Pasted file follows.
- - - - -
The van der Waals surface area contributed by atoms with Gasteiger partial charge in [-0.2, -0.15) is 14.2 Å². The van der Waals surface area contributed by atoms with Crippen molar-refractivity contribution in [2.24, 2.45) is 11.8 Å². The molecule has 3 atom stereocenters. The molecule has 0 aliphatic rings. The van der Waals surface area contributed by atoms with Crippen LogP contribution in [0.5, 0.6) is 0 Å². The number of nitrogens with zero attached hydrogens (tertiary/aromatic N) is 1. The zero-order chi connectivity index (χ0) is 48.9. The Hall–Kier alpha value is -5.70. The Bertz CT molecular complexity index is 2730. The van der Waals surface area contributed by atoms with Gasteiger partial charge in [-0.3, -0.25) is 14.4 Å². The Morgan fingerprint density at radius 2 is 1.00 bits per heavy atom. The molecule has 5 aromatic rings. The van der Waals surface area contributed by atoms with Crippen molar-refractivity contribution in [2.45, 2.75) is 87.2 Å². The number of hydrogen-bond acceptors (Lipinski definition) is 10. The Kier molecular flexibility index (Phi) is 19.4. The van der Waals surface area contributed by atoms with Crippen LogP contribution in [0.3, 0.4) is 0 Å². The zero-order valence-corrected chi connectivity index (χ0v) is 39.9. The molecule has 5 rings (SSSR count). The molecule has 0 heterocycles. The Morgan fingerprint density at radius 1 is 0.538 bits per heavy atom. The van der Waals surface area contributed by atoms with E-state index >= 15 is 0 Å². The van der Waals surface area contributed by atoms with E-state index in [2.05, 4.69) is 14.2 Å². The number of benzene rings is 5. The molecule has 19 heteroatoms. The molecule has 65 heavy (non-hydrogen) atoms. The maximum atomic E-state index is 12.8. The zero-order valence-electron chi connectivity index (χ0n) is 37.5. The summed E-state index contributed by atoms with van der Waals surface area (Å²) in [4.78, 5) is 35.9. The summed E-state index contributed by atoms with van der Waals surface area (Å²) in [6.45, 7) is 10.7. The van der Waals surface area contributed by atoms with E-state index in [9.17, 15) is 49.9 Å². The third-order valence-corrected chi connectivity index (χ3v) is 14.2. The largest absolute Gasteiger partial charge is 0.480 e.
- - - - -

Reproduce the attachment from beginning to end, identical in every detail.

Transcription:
The van der Waals surface area contributed by atoms with Gasteiger partial charge in [-0.2, -0.15) is 14.2 Å². The van der Waals surface area contributed by atoms with Crippen molar-refractivity contribution in [2.24, 2.45) is 11.8 Å². The molecule has 3 atom stereocenters. The molecule has 0 aliphatic rings. The van der Waals surface area contributed by atoms with Crippen LogP contribution in [0.5, 0.6) is 0 Å². The number of nitrogens with zero attached hydrogens (tertiary/aromatic N) is 1. The zero-order chi connectivity index (χ0) is 48.9. The Hall–Kier alpha value is -5.70. The Bertz CT molecular complexity index is 2730. The van der Waals surface area contributed by atoms with Gasteiger partial charge in [-0.3, -0.25) is 14.4 Å². The Morgan fingerprint density at radius 2 is 1.00 bits per heavy atom. The molecule has 5 aromatic rings. The van der Waals surface area contributed by atoms with Crippen molar-refractivity contribution in [2.45, 2.75) is 87.2 Å². The number of hydrogen-bond acceptors (Lipinski definition) is 10. The Kier molecular flexibility index (Phi) is 19.4. The van der Waals surface area contributed by atoms with Crippen LogP contribution in [0.3, 0.4) is 0 Å². The zero-order valence-corrected chi connectivity index (χ0v) is 39.9. The molecule has 5 rings (SSSR count). The molecule has 0 heterocycles. The Morgan fingerprint density at radius 1 is 0.538 bits per heavy atom. The van der Waals surface area contributed by atoms with E-state index >= 15 is 0 Å². The van der Waals surface area contributed by atoms with E-state index in [2.05, 4.69) is 14.2 Å². The number of benzene rings is 5. The molecule has 19 heteroatoms. The molecule has 65 heavy (non-hydrogen) atoms. The maximum atomic E-state index is 12.8. The zero-order valence-electron chi connectivity index (χ0n) is 37.5. The summed E-state index contributed by atoms with van der Waals surface area (Å²) in [4.78, 5) is 35.9. The summed E-state index contributed by atoms with van der Waals surface area (Å²) in [6.45, 7) is 10.7. The van der Waals surface area contributed by atoms with E-state index in [9.17, 15) is 49.9 Å². The third-order valence-corrected chi connectivity index (χ3v) is 14.2. The largest absolute Gasteiger partial charge is 0.480 e.